Having come off a bad car accident and eye surgery, some skeptics could argue the Erorl Spence Jr. version represented against Bud Crawford was not the Errol Spence Jr. the boxing public once new. There was no evidence these factors influenced nor played a part in this bout. Simply put, Crawford beat Errol Spence Jr. not just to the punch, but by executing the plan of attack which he knew would work. Spence could no longer rely on his famed jab to pull him through. Crawford demonstrated he could outwork the likes of Jaron ‘Boots’ Ennis. However, a power hitter like Ennis would probably pick up apart Spence with the same game plan utilized by Crawford.
When dealing with power hitters like Crawford and Ennis, who are also talented technical boxers, a jab fighter has to be able to switch to power shot power hitter. If he cannot, the jab artist will get picked apart. Fighters like Sugar Ray Leonard, Wilfredo Benitez and Roberto Duran would have been significant 12 or 15 round challenges for Bud. Against the likes of a Thomas Hearns versus Bud Crawford, whoever won the bout, the winner would likely have gone home early.
Crawford versus Spence reminds this reporter much of the Aaron Pryor versus the late Alexis Arguello in their second match at Caesars Palace Outdoor Arena in September 1983. That is to say, this is the sort of bout Spence would have had to fight with Bud Crawford to make a go of it. Pryor had Arguello down in the first round, as Bud Crawford had Spence did in the second round, both Pryor and Crawford having ascertained early they had the bout and counter power to win in a long drawn out contest. Pryor had Arguello down in round four, Crawford had Spence down twice in round seven. In such a give and take battle between Crawford and Spence, Spence would have to match the accuracy of Crawford. Bud Crawford, like Pryor, is a master closer. Referee Harvey Dock never gave Bud the chance to close the show. Crawford is a much better counter puncher than Pryor. It would take a higher stakes power shot bomber like Roberto Duran to really mix it with Bud Crawford.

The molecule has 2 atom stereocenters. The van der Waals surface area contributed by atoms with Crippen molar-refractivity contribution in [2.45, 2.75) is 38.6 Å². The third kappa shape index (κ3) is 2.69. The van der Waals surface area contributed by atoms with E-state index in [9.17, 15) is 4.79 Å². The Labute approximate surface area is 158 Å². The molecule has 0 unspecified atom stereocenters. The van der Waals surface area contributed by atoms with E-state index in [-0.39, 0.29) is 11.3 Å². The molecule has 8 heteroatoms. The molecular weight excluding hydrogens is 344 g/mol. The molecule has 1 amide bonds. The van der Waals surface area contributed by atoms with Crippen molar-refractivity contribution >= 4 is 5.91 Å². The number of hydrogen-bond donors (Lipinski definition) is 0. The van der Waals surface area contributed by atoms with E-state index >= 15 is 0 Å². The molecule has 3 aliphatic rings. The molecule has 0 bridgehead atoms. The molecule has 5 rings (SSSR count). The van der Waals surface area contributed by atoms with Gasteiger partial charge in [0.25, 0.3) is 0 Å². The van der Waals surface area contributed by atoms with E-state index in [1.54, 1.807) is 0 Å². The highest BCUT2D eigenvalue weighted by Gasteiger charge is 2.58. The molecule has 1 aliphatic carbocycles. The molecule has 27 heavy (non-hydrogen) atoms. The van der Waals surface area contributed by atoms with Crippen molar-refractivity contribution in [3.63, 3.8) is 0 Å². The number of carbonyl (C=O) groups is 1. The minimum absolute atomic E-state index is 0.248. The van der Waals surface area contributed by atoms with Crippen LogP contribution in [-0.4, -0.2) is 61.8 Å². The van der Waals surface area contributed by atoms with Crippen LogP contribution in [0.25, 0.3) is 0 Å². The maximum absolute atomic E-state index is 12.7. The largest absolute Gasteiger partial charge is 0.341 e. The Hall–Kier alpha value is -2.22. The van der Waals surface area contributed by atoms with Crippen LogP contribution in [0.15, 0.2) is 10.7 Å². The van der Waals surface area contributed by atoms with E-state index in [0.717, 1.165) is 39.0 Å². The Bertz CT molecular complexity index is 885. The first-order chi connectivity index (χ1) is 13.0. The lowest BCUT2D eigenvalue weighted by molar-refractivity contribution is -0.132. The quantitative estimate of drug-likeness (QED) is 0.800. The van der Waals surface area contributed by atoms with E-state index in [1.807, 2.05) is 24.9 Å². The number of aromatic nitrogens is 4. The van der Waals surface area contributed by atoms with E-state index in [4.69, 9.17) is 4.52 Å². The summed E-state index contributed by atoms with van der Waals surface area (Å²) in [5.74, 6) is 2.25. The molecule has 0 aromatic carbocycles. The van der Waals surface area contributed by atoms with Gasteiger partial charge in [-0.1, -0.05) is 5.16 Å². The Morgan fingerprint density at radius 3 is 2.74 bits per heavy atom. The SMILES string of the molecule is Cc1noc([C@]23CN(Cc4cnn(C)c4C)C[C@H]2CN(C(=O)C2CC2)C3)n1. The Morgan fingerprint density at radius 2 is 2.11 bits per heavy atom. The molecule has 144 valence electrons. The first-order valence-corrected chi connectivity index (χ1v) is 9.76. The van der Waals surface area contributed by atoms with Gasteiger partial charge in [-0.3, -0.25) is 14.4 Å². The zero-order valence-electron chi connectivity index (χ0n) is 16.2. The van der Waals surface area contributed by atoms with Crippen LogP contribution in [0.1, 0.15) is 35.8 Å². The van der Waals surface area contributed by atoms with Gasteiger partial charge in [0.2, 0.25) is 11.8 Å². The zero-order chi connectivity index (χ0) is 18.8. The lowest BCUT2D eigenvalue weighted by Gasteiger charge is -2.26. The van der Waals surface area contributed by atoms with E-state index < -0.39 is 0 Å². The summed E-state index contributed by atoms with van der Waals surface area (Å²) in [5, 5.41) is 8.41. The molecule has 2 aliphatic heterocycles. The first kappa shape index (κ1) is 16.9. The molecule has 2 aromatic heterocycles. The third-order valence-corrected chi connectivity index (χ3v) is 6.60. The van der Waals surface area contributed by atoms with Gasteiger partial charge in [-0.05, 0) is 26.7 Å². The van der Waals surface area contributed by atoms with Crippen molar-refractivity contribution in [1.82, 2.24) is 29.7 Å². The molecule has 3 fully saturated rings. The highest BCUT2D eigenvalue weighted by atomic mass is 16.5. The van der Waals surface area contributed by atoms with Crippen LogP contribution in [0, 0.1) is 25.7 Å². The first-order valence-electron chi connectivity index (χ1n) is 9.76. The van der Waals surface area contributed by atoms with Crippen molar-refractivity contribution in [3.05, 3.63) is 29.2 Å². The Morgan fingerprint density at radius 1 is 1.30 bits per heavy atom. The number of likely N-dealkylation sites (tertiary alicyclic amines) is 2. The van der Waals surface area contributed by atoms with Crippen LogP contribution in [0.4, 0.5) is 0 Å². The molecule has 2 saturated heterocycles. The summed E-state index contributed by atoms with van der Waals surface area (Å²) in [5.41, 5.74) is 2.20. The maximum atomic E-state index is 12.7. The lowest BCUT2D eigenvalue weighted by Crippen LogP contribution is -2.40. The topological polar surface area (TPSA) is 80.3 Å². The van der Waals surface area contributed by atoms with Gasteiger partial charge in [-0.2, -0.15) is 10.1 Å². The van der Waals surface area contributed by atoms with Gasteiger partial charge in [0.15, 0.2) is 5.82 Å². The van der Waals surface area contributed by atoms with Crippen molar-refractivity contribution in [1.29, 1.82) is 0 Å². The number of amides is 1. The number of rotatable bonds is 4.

Tim Tszyu versus Bud Crawford could be next on the horizon at 154 unless Crawford takes on Boots Ennis next. Those are the significant challenges for Bud Crawford on the table now. Crawford could opt for a Spence rematch, but the public would see such a rematch as noncompetitive. The loss to Crawford by Spence will not be easy for Spence to recover from, Spence, responding to reporters in the post fight press conference, stated he would fight a rematch with Crawford again, but “hopefully at 154 (pounds).” Spence admitted he “I could not take it up a notch (my fighting ability). Weight issues could have affected Spence, who appears ready to exit the 147 pounds division, like Bud, for higher skies.